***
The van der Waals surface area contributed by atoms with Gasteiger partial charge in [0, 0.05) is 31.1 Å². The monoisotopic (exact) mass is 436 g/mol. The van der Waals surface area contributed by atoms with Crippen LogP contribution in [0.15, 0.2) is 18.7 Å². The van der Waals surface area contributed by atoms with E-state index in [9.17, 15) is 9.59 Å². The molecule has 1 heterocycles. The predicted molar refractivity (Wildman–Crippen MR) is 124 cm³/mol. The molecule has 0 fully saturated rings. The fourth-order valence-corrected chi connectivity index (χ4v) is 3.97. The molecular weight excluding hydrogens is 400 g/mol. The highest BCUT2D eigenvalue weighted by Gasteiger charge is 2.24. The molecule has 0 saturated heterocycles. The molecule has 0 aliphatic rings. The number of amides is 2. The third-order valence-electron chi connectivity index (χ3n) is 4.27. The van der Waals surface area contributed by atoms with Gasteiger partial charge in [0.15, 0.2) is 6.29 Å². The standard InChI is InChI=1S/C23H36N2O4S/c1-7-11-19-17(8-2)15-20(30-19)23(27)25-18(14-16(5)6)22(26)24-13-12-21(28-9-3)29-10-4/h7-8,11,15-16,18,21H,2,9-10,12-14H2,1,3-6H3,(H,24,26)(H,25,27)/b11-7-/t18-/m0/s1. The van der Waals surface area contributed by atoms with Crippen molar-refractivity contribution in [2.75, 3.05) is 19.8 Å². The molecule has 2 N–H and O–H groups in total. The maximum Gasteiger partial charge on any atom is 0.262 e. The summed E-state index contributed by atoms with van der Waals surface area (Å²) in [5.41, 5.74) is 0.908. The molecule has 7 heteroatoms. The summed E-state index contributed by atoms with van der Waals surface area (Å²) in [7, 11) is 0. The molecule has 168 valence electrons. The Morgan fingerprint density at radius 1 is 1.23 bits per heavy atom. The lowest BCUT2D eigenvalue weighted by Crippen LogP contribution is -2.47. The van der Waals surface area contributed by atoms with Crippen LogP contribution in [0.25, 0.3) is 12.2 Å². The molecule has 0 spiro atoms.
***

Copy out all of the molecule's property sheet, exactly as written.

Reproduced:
The van der Waals surface area contributed by atoms with Gasteiger partial charge in [0, 0.05) is 31.1 Å². The monoisotopic (exact) mass is 436 g/mol. The van der Waals surface area contributed by atoms with Crippen LogP contribution in [0.15, 0.2) is 18.7 Å². The van der Waals surface area contributed by atoms with E-state index in [9.17, 15) is 9.59 Å². The molecule has 1 heterocycles. The predicted molar refractivity (Wildman–Crippen MR) is 124 cm³/mol. The molecule has 0 fully saturated rings. The fourth-order valence-corrected chi connectivity index (χ4v) is 3.97. The molecular weight excluding hydrogens is 400 g/mol. The highest BCUT2D eigenvalue weighted by Gasteiger charge is 2.24. The molecule has 0 saturated heterocycles. The molecule has 0 aliphatic rings. The number of amides is 2. The third-order valence-electron chi connectivity index (χ3n) is 4.27. The van der Waals surface area contributed by atoms with Gasteiger partial charge in [0.15, 0.2) is 6.29 Å². The standard InChI is InChI=1S/C23H36N2O4S/c1-7-11-19-17(8-2)15-20(30-19)23(27)25-18(14-16(5)6)22(26)24-13-12-21(28-9-3)29-10-4/h7-8,11,15-16,18,21H,2,9-10,12-14H2,1,3-6H3,(H,24,26)(H,25,27)/b11-7-/t18-/m0/s1. The van der Waals surface area contributed by atoms with Crippen molar-refractivity contribution in [2.75, 3.05) is 19.8 Å². The molecule has 2 N–H and O–H groups in total. The maximum Gasteiger partial charge on any atom is 0.262 e. The summed E-state index contributed by atoms with van der Waals surface area (Å²) in [5.41, 5.74) is 0.908. The molecule has 7 heteroatoms. The summed E-state index contributed by atoms with van der Waals surface area (Å²) in [7, 11) is 0. The molecule has 168 valence electrons. The Morgan fingerprint density at radius 1 is 1.23 bits per heavy atom. The lowest BCUT2D eigenvalue weighted by Crippen LogP contribution is -2.47. The van der Waals surface area contributed by atoms with Crippen LogP contribution in [0.25, 0.3) is 12.2 Å². The molecule has 0 spiro atoms.